I was going to do a list of consumer products I liked that came out in 2010. Books, videogames, films, music, that sort of thing. Many people do it. I started writing it a while ago, to make sure I had consumed everything I wanted to mention before the end of the year. It wound up feeling contrived though. There was no connection between any of the products other than the release date. That doesn’t reflect the way I read/listen/watch/play and it probably doesn’t for most people. Usually one work causes me to stumble on another and these works can be in different media, different time periods and they in turn lead me onto the next, perhaps tenuously related work.

The other problem with end-of-year lists is time. I can’t say what my favourite videogames of 2010 are when I still haven’t played Minecraft, Super Mario Galaxy 2, Heavy Rain (although I’m not sure if I can be bothered), VVVVVV, Sword & Sworcery EP, Assassin’s Creed: Brotherhood or Amnesia: Dark Descent. Partly that’s because I wasted so much time on schlock like Castlevania, but also because – with games especially – there’s never enough time in the day to fit all the new stuff in.

The end of year list does have its place, especially when it highlights marginal or overlooked work, or when it is highly personal and therefore idiosyncratic. Dennis Cooper’s ‘Mine for yours’ is a good example. It’s probably a list like Dennis’ that I wanted to post – one with all the artwork and titles pleasingly laid out. But for whatever reason it didn’t work when I tried it.

So instead of giving you another list, I’ll recommend only one thing that I liked that came out in 2010.

I first came across Masaaki Yuasa when I bought the DVD of his 2004 movie Mind Game after it was recommended by the (now sadly dormant) Kurutta blog. I thought Mind Game was very creative and unique, but on the first watch it was a little bit too frenetic somehow. Yuasa seems to work better in the TV mini series format. Kemonozume (2006) looks a lot like Mind Game – bold colours with sketchy lines mixed with moments of colour-tinted live action – but has more space to breathe.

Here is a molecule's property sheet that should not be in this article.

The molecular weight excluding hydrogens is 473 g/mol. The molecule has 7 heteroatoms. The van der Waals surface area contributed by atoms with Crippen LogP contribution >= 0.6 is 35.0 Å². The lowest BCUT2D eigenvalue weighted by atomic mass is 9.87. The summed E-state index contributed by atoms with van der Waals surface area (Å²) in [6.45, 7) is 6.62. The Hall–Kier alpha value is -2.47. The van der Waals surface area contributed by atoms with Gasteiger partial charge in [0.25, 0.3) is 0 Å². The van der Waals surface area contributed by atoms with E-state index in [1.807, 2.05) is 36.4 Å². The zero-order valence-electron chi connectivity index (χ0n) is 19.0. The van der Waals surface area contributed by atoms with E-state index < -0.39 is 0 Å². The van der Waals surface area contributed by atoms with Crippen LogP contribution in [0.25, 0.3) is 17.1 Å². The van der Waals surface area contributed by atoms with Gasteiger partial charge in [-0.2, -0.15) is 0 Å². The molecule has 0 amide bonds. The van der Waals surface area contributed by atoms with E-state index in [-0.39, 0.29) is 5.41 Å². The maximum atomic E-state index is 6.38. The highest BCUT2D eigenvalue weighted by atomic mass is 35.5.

The Tatami Galaxy (2010) is the story of an immature university student who, at the beginning of every episode, joins a new extra-curricular club to find his “raven-haired maiden”. At the end of every episode he fails to see “the opportunity [that] is always dangling before [his] eyes” and a large clock strikes as time reverses back to the beginning. This structure enables the show to tell a complex story without needed to include those tedious “Previously on…” sections.

I don’t want to describe it in any more depth because when I do it doesn’t work very well. I’ve been trying for a while to write something about Kemonozume, but I can’t. Masaaki Yuasa’s films always fill me with joy and that seems to leave me with nothing much else to say.

I’ll end with this: His visual approach is variable but recognisable and he doesn’t stick within a particular genre of story. Mind Game is a kind of Bildungsroman, Kemonozume is a horror samurai tale (and features a brilliant neoliberal villain), Kaiba (2008) is a sedate “sci-fi love story” and The Tatami Galaxy is a many worlds romantic comedy. They’re all often funny, visually extraordinary (along with playing games for the eyes, the depiction of nude bodies is very well done) and truly unique.